Much learned ink has been spilt in recent weeks marking the 20th anniversary of the Rwandan genocide, where Hutu extremists, in a 100-day orgy of violence, murdered an estimated 800,000 ethnic Tutsis. While the United Nations had boots on the ground in Rwanda, the world stood by and watched the tragedy unfold.
NATO’s belated attack against Serbia over Kosovo five years later, in 1999, stemmed in large part from guilt over the U.N.’s failure to intervene in Rwanda. The Kosovo intervention was thought to have established a new world order, one in which human rights were paramount and where those leaders who abused their power and people had nowhere to hide.
Kosovo was the heyday of the doctrine of “humanitarian intervention.” Today, in Syria, we see its nadir. Humanitarian intervention has become the doctrine that dare not speak its name. On Syria, the so-called “liberal hawks” are silent.
The American writer Paul Berman, who I recently interviewed in Brooklyn, where he lives, wrote a fascinating book chronicling the political journey of some of the most vocal supporters of humanitarian intervention. They include the former German Foreign Minister Joschka Fischer and the former French foreign minister and founder of Doctors Without Borders, Bernard Kouchner.
Berman’s “Power and the Idealists: Or, The Passion of Joschka Fisher and Its Aftermath” is a classic – a history book that reads like a novel, played out against the backdrop of global events from the late 1960s to the aftermath of the Iraq invasion in 2003.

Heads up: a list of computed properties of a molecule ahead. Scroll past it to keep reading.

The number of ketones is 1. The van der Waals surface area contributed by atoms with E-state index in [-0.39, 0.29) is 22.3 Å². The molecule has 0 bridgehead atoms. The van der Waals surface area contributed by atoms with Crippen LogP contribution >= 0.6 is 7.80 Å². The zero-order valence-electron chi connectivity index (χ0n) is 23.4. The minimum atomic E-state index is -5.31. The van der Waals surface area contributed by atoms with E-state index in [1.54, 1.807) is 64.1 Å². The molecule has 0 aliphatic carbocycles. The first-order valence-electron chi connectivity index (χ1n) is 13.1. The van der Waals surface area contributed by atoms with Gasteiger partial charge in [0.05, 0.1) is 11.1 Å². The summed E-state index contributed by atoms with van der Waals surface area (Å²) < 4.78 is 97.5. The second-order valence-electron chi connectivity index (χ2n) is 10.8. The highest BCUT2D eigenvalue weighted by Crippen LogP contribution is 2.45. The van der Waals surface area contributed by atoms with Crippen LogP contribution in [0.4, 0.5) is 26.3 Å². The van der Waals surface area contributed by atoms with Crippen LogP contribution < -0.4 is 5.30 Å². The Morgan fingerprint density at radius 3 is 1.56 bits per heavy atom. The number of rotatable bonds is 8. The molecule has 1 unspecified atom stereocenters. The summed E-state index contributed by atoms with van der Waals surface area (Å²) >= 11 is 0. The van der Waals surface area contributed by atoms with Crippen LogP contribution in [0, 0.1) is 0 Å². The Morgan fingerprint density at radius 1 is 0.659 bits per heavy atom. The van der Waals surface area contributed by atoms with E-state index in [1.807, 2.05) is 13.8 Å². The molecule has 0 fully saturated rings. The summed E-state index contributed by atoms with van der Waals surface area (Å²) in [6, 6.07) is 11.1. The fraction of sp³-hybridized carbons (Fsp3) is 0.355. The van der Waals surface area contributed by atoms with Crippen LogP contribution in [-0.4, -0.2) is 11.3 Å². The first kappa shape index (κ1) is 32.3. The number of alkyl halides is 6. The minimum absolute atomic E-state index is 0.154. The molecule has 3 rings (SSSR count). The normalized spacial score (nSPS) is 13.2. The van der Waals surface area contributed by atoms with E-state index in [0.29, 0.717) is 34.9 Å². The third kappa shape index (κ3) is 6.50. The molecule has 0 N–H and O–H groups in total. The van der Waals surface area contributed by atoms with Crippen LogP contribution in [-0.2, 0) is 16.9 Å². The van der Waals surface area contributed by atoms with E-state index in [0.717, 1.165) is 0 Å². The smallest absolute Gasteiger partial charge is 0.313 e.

An unabashed proponent of humanitarian intervention, Berman is angry that those who were most vocal in demanding action in Kosovo, and indeed more recently, in Libya, refuse to advocate intervention to protect civilians in Syria.
Fischer has consistently failed to back military action against the regime of Syrian President Bashar Assad. As for Kouchner, he told BBC Radio last July, when a Western missile attack on Syria seemed imminent, that he wasn’t sure intervention was the best course of action. He thus reversed (and not for the first time) his earlier position on an issue.
Fischer and Kouchner are peripheral players on the political stage today. However, other liberal hawks, most notably U.S. President Barack Obama’s national security adviser, Susan Rice, and his U.N. ambassador, Samantha Power, are very much at center stage. And their silence on the Syrian bloodbath is deafening.